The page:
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Author Topic:   Apes vs. Man What are your thoughts??
Fred Williams
Member (Idle past 4095 days)
Posts: 310
From: Broomfield
Joined: 12-17-2001


Message 16 of 68 (5577)
02-26-2002 5:10 PM
Reply to: Message 11 by BoneLady
02-26-2002 12:40 PM


Bucane: “Well the topic that I would like to get going is with Chimps and Gorillas being as close as they are genically to humans wouldn't it suggest that humans have evolved from apes??”

With this alone as an observation, it could suggest either common design or common decent. Evolutionists love to cast the illusion by saying “1% similarity!” and seldom state it in hard numbers. A 1% difference amounts to about 30 million different nucleotides. That’s a lot of individual nucleotides that have to become fixed in the entire population over such a short period of time, evolutionarily speaking (3-5 my).

But when you lift the hood and do a hard examination of the data, the evidence strongly suggests common decent is false. I have documented such evidence here:

http://www.evolutionfairytale.com/articles_debates/mutation_rate.htm

To summarize, when scientists compare DNA between humans and simians, they arrive at a mutation rate that requires at least 40 offspring per couple average through the lineage! A recent study cited by evolutionist Scott Page yields a requirement of ~250!

Regarding shared mistakes in pseudogenes, this argument has been thoroughly refuted by Woodmorappe:

http://www.answersingenesis.org/Home/Area/Magazines/tj/docs/tj14_3-jw_pseudo.pdf

Some highlights from Woodmorappe’s article:

1) The “shared mistake” argument is built completely on the assumption that pseudogenes in general are non-functional, and specifically the pseudogene in question is non-functional. Yet there is growing evidence that pseudogenes serve some function.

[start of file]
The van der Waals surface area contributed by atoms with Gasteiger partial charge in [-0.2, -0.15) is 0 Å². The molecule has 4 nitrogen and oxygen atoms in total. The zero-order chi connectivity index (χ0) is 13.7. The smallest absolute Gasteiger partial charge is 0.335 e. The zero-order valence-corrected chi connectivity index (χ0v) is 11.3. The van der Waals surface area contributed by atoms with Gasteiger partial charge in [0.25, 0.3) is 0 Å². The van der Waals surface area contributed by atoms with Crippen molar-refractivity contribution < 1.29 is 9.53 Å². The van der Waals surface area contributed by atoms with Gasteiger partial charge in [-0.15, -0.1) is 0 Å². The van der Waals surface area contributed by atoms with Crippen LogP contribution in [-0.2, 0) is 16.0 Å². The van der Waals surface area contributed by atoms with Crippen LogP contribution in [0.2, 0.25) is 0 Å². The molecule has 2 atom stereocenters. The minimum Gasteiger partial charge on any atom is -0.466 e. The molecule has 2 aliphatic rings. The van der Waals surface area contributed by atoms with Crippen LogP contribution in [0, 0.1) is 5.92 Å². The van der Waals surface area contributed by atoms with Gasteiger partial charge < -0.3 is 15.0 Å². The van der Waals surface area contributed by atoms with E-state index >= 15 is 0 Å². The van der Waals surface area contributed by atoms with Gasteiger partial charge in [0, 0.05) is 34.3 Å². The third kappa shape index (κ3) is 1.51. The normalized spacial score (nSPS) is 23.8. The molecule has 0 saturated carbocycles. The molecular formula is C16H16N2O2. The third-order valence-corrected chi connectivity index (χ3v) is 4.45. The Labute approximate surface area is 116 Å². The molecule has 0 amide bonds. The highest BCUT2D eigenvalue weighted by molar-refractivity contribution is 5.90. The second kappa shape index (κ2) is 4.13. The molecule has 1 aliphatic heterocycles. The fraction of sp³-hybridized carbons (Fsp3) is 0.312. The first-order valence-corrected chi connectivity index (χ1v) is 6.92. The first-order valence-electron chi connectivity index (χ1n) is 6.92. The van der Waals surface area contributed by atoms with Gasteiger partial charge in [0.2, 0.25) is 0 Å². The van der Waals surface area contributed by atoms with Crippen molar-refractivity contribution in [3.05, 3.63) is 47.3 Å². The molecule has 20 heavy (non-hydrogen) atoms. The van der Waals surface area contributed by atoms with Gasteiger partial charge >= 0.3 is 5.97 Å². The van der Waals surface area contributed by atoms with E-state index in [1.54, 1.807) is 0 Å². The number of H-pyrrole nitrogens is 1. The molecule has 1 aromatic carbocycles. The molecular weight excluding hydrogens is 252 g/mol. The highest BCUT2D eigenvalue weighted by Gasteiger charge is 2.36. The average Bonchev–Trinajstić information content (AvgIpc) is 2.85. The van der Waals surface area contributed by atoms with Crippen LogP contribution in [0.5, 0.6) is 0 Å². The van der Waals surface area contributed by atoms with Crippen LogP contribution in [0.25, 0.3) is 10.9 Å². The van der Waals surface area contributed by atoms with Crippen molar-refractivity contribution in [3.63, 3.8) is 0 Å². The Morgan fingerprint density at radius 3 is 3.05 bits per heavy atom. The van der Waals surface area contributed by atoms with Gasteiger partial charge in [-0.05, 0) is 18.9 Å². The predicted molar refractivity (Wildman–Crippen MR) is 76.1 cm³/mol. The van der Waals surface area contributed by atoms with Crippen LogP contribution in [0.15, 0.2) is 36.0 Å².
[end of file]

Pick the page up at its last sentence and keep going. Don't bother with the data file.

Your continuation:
2) Woodmorrape gives many counter-examples showing the subjective nature of pseudogene comparison, and shows that evolutionists need to “shop around” for the closest match and then present it as their argument for shared mistakes.
3) On a more technical level, pseudogenes show remarkable constraint. That is, they are not as garbled as one would expect if they truly represent a non-functional (ie neutral) DNA sequence that can tolerate mutations.

BoneHeadLady: “The trick is to get them to stay in one spot long enough to actually discuss the evidence in detail. They tend avoid doing that, because most of them don't know anything about the actual evidence that paleoanthropologists know; they only "know" what they are told by other creationists who themselves have no experience or training and do not read the professional literature.”

This point is irrelevant, since most laymen evolutionists as well as creationists do not read the professional literature. The real reason evos out-number creationists on debate boards is because Christians do not feel a strong need to justify their faith, while evolutionists feel an overwhelming need to justify their faith (in chance and blind processes). Yes I know, “evolution is not a religion!” We beg to differ. Flame away!

BTW, BHL, I do read the professional literature. Perhaps you would like to take a shot at my mutation rate article? I need another evo decal on the side of my plane!


This message is a reply to:
 Message 11 by BoneLady, posted 02-26-2002 12:40 PM BoneLady has replied

Replies to this message:
 Message 17 by BoneLady, posted 02-26-2002 6:05 PM Fred Williams has replied
 Message 18 by LudvanB, posted 02-26-2002 6:24 PM Fred Williams has replied
 Message 21 by mark24, posted 02-26-2002 6:37 PM Fred Williams has taken no action
 Message 54 by Peter, posted 03-01-2002 6:17 AM Fred Williams has taken no action